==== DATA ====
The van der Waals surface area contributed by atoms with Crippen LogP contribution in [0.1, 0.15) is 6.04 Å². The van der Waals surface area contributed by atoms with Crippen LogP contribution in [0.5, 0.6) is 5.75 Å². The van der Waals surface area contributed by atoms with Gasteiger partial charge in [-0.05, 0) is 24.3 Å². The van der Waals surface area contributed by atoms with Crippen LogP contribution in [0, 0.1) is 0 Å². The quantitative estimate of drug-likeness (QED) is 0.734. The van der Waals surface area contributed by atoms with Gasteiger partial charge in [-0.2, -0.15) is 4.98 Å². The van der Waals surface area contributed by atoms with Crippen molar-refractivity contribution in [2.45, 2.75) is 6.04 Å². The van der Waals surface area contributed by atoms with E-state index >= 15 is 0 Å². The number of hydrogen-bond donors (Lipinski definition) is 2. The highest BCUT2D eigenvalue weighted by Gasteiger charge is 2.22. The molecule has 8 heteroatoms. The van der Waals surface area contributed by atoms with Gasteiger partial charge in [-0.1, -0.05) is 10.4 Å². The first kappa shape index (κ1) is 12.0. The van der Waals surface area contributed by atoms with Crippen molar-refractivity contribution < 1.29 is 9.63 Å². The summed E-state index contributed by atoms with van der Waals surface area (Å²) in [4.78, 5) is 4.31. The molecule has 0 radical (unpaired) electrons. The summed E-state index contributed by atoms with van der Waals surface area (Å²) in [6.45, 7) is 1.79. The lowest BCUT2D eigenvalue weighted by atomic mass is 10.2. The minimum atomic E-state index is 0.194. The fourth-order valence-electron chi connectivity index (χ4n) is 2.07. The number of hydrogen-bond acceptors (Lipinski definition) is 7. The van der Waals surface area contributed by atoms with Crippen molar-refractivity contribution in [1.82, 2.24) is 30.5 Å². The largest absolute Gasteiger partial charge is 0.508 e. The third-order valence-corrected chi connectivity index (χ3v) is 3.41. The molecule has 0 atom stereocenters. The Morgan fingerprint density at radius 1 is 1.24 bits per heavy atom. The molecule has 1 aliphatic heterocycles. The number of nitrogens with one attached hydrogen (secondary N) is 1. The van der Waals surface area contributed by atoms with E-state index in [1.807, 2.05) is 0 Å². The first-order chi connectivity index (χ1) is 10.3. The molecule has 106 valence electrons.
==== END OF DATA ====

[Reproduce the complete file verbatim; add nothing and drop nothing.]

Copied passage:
The van der Waals surface area contributed by atoms with Crippen LogP contribution in [0.1, 0.15) is 6.04 Å². The van der Waals surface area contributed by atoms with Crippen LogP contribution in [0.5, 0.6) is 5.75 Å². The van der Waals surface area contributed by atoms with Gasteiger partial charge in [-0.05, 0) is 24.3 Å². The van der Waals surface area contributed by atoms with Crippen LogP contribution in [0, 0.1) is 0 Å². The quantitative estimate of drug-likeness (QED) is 0.734. The van der Waals surface area contributed by atoms with Gasteiger partial charge in [-0.2, -0.15) is 4.98 Å². The van der Waals surface area contributed by atoms with Crippen molar-refractivity contribution in [2.45, 2.75) is 6.04 Å². The van der Waals surface area contributed by atoms with E-state index >= 15 is 0 Å². The number of hydrogen-bond donors (Lipinski definition) is 2. The highest BCUT2D eigenvalue weighted by Gasteiger charge is 2.22. The molecule has 8 heteroatoms. The van der Waals surface area contributed by atoms with Gasteiger partial charge in [-0.1, -0.05) is 10.4 Å². The first kappa shape index (κ1) is 12.0. The van der Waals surface area contributed by atoms with Crippen molar-refractivity contribution < 1.29 is 9.63 Å². The summed E-state index contributed by atoms with van der Waals surface area (Å²) in [4.78, 5) is 4.31. The molecule has 0 radical (unpaired) electrons. The summed E-state index contributed by atoms with van der Waals surface area (Å²) in [6.45, 7) is 1.79. The lowest BCUT2D eigenvalue weighted by atomic mass is 10.2. The minimum atomic E-state index is 0.194. The fourth-order valence-electron chi connectivity index (χ4n) is 2.07. The number of hydrogen-bond acceptors (Lipinski definition) is 7. The van der Waals surface area contributed by atoms with Crippen molar-refractivity contribution in [1.82, 2.24) is 30.5 Å². The largest absolute Gasteiger partial charge is 0.508 e. The third-order valence-corrected chi connectivity index (χ3v) is 3.41. The molecule has 0 atom stereocenters. The Morgan fingerprint density at radius 1 is 1.24 bits per heavy atom. The molecule has 1 aliphatic heterocycles. The number of nitrogens with one attached hydrogen (secondary N) is 1. The van der Waals surface area contributed by atoms with E-state index in [1.807, 2.05) is 0 Å². The first-order chi connectivity index (χ1) is 10.3. The molecule has 106 valence electrons.